Extracted from the Sunday Times ‘Section 3’ on 7 May 1995:
“FIFTY years ago tomorrow, at midnight on May 8, 1945, the war in Europe officially ended. The final unconditional surrender, signed at 2.41am on May 7 at the headquarters of Allied Supreme Commander General Dwight Eisenhower in Reims, France, by General Alfred Jodl, representing the German High Command, formally closed hostilities that had started in 1939.
Apart from volunteers serving with the Royal Air Force and the Royal Navy, it was the end of South Africa’s war. Peace found the bulk of South Africa’s men, infantry, tank support troops of the 6th Division spread across northern Italy from the French border to Venice on the Adriatic.
News of victory sparked wild and joyous celebrations around the world …
‘THIS WAS THEIR FINEST HOUR’
The Sunday Times also quoted Huntley Stuart’s SABC broadcast of VE day from Cape Town (Source: SABC archives):
“Listen to the noise in Adderley Street. This is the noise, the voice of victory. This is the din, with the guns thrown in, of deliverance. It is the row, the racket, the Rumble and the riot of relief. It is the pandemonium of peace.
Now that you have heard the noise, let me try to describe what is going on. A warm clear sun beats down on this scene, Adderley Street, Cape Town, with buildings full of flags of Britain, America, Soviet Russia, South Africa, Canada, New Zealand, Australia, India and every other nation of the Allied combine.
There is bunting too, flying down from all the big buildings, the post office and all the big shops. There are crowds about, the Adderley Street flower people are waving their small flags and creating a din with ratchets. Even horses have feathers in their headgear and one very enterprising person has painted the flags of all the nations on a large sheet. The town literally is littered with colour, the colour of all freedom-
Above all this, in the distance I can see Old Man Mountain towering in his age-
A few moments ago, Mr Churchill broadcast his speech to the world, telling us of the final laying down of arms of an enemy. And the crowd has been reacting pretty strongly. There is excitement all over the place, high delight of the first order, people are literally delirious with joy – you can still hear the guns going off, you can still hear the people cheering. They are rushing about waving flags, the traffic has come to a standstill, there is movement everywhere indicative of freedom.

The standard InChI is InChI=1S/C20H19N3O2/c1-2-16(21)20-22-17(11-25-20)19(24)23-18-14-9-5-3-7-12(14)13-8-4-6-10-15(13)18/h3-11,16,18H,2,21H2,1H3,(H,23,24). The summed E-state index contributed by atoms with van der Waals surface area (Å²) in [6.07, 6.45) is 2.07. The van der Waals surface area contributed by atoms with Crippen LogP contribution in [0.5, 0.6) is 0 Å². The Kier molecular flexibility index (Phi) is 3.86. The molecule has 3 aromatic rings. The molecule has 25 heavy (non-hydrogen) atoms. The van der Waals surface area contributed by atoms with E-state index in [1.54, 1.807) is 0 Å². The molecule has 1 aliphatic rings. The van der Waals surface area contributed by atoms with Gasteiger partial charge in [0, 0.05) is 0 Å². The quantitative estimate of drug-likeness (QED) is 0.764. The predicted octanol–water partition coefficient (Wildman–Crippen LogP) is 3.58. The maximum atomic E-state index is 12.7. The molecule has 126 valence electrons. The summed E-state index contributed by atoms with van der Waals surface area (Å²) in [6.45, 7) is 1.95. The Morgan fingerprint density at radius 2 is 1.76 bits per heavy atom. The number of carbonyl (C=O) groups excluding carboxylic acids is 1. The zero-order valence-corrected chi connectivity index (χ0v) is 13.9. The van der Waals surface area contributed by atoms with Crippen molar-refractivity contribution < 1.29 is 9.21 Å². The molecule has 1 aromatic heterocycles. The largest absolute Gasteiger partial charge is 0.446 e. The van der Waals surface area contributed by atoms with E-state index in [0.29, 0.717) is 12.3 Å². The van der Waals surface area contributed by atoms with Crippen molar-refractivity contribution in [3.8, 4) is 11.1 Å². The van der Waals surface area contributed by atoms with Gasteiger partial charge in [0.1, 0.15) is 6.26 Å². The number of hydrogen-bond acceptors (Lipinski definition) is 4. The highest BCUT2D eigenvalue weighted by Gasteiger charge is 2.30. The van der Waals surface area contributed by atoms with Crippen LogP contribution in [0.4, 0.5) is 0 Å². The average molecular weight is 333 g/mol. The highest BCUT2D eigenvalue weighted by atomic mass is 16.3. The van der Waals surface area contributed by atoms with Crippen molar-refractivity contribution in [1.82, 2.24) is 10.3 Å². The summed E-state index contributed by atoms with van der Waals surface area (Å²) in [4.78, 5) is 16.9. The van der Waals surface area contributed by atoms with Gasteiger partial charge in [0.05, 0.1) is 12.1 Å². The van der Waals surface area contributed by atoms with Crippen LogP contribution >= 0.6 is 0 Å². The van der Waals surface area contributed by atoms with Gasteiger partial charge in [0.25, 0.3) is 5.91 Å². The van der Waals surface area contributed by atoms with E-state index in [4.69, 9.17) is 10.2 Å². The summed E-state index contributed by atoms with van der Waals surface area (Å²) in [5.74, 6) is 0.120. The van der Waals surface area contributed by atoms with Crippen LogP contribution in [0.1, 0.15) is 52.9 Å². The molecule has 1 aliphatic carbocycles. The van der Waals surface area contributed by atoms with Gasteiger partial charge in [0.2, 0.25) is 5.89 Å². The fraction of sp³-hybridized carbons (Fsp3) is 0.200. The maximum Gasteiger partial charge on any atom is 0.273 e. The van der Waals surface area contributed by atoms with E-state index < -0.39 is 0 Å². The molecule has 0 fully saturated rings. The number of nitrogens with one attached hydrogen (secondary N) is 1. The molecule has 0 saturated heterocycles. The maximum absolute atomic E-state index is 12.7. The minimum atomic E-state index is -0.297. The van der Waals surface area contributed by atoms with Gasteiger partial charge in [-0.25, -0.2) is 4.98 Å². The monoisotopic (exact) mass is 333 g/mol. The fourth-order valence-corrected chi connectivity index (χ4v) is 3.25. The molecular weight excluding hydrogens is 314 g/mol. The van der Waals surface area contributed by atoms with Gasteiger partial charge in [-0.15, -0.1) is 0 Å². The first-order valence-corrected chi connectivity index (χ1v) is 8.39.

Freedom and freedom again and then again. Brother clasps the hand of brother, sister kisses the cheek of sister and as far as I can see, occasionally a brother usurps the privilege of a sister and kisses her cheek as well. The bells are going, the sirens are going, the ratchets are going and cheers are still going on. The salvos are still being fired. And this mob, having listened to Mr Churchill’s speech, is disintegrating and gradually dispersing.
As a matter of fact, I can see a little dog running about, the little dog laughed to see such sport, and I wouldn’t be surprised at any moment to see the other part of the nursery rhyme, to see the cow jump over the moon. But the moon is probably beaming its beams elsewhere. There is enough lunacy here without the effects of the lunar system on the Cape Town crowd today.
It is as I have said, the voice of victory, it is the relief, the racket, the riot and the rumble of relief. It is the pandemonium of peace.”
Winston Churchill in a speech to the House of Commons on May 13, 1940 said:
“I have nothing to offer but blood, toil, tears and sweat. We have before us an ordeal of the most grievous kind. We have many long months of struggle and of suffering. You ask, what is our policy? I can say: it is to wage war, by sea, land and air, with all our might and with all the strength that God can give us; to wage war against a monstrous tyranny, never surpassed in the dark, lamentable catalogue of human crime. That is our policy. You ask, what is our aim? I can answer in one word: VICTORY. Victory at all costs, victory in spite of all terror, victory however long and hard the road may be. For without victory, there is no survival.”
The above cipher message announcing the End of World War II was taken down by Mr James Timoney who was the cipher operator at the time. James was a former member and chairman of the 3rd Brigade Signal Company Reunion Association and a former Vice-